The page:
Roque DE LA FUENTE II, Petitioner, v. FEDERAL DEPOSIT INSURANCE CORPORATION, in its corporate capacity, Respondent.
Roque De La Fuente II petitions for review of an order of the Board of the Federal Deposit Insurance Corporation (“Board”) 1 removing him as a director of First International Bank (“FIB”) and forbidding him from participating in, voting shares of, or serving on the board of any federally regulated bank for life. The Board found that De La Fuente had used his position at FIB to secure several loans in excess of applicable limits for entities in which he and his close associates were interested, as well as to engage in other self interested lending practices. We have jurisdiction to review the Board's decision under the judicial review provisions of the Administrative Procedures Act, 5 U.S.C. §§ 701-706. See 12 U.S.C. § 1818(h)(2); see also 5 U.S.C. § 706(2)(A) (Courts may set aside agency orders if they are “arbitrary, capricious, an abuse of discretion, or otherwise not in accordance with law.”). We grant the petition in part, deny it in part, and remand the matter to the Board.
I. The Entities, the Transactions, and the Agency Proceedings
De La Fuente became a board member of FIB, formerly known as People's Bank, on March 30, 1987, and served in that position until he was removed. This appeal centers around twelve FIB loans and two loan-related transactions, all of which occurred between 1990 and 1995, involving entities in which De La Fuente, his family, or his close associates were interested.
The loans that formed the basis for the removal action are (in chronological order):
(1) a May 17, 1990 loan in the amount of $1 million to the Roque de la Fuente Alexander Trust (“Fuente Alexander Trust”), a revocable trust set up by De La Fuente's father in which De La Fuente had a 25% contingent interest.
(2) an October 8, 1990 loan in the amount of $1 million to Rancho de la Fuente International Industrial Park (“Fuente/ IIP”), an entity owned by De La Fuente's mother through offshore corporations. De La Fuente's mother is a housewife who lives in Mexico City and does not participate in the operations of Fuente/IIP. Jose Luis Andreu, one of De La Fuente's close associates-who is also vice president of American International Enterprises (“AIE”), a company solely owned by De La Fuente-is the agent for Fuente/IIP.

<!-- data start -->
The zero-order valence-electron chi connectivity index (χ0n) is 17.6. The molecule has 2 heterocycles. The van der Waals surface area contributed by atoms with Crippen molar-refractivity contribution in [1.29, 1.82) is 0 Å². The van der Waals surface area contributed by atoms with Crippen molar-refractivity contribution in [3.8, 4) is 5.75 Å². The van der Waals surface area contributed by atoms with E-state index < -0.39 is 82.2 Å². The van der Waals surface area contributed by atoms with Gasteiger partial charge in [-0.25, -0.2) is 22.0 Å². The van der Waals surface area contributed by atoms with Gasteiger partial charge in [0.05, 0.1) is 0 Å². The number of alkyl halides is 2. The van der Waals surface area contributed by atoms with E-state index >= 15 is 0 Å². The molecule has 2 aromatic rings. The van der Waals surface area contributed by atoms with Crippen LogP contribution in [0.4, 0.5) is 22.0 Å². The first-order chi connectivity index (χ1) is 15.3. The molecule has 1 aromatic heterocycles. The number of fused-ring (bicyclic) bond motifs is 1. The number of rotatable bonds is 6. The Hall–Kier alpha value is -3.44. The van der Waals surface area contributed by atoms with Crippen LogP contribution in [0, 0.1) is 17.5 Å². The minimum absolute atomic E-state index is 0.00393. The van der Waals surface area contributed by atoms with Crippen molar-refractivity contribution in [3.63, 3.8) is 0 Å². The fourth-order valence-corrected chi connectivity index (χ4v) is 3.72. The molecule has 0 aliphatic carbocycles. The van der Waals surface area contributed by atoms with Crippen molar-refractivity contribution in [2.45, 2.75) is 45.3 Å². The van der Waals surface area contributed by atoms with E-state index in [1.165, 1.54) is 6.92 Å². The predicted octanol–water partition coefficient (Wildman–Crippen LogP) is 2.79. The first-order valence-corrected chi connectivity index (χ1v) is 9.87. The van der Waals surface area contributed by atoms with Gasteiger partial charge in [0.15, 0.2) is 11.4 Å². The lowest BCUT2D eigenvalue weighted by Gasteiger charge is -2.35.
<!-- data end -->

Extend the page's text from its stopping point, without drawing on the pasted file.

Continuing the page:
(3) a December 26, 1990 loan in the amount of $400,000 to Rancho Vista del Mar, Inc. (“RVDM”), another entity owned by De La Fuente's mother through offshore corporations. As he is for Fuente/IIP, Andreu is the company's agent. RVDM has no employees.
(4) a January 24, 1992 loan in the amount of $800,000 to RVDM.
(5) a July 15, 1992 loan in the amount of $1.6 million to RVDM.
(6) September 9, 1992 personal loan to De La Fuente in the amount of $800,000.
(7) a July 20, 1995 loan in the amount of $763,000 to the Fine Particle Technology Corporation (“FPTC”), a company of which De La Fuente owned 5.6%. De La Fuente transferred his interest in FPTC into trusts for his children in 1995. Among FPTC's other shareholders are Andreu (24.42%), and Isaias Zapata (5.02%), another close De La Fuente associate. Andreu is also the president of FPTC, and has been a director and board chairman. This company also has no employees.
(8) an August 11, 1995 loan in the amount of $1.35 million to FPTC.
(9) an October 27, 1995 loan in the amount of $750,000 to National Enterprises, Inc. (“NEI”), an entity of which De La Fuente was the sole owner. De La Fuente transferred his interest in NEI into his children's trusts in 1995. The trustees at relevant times were Zapata and Sidney Schwartz, another close De La Fuente associate, who is currently the chairman of the FIB board. Schwartz is also a director of NEI.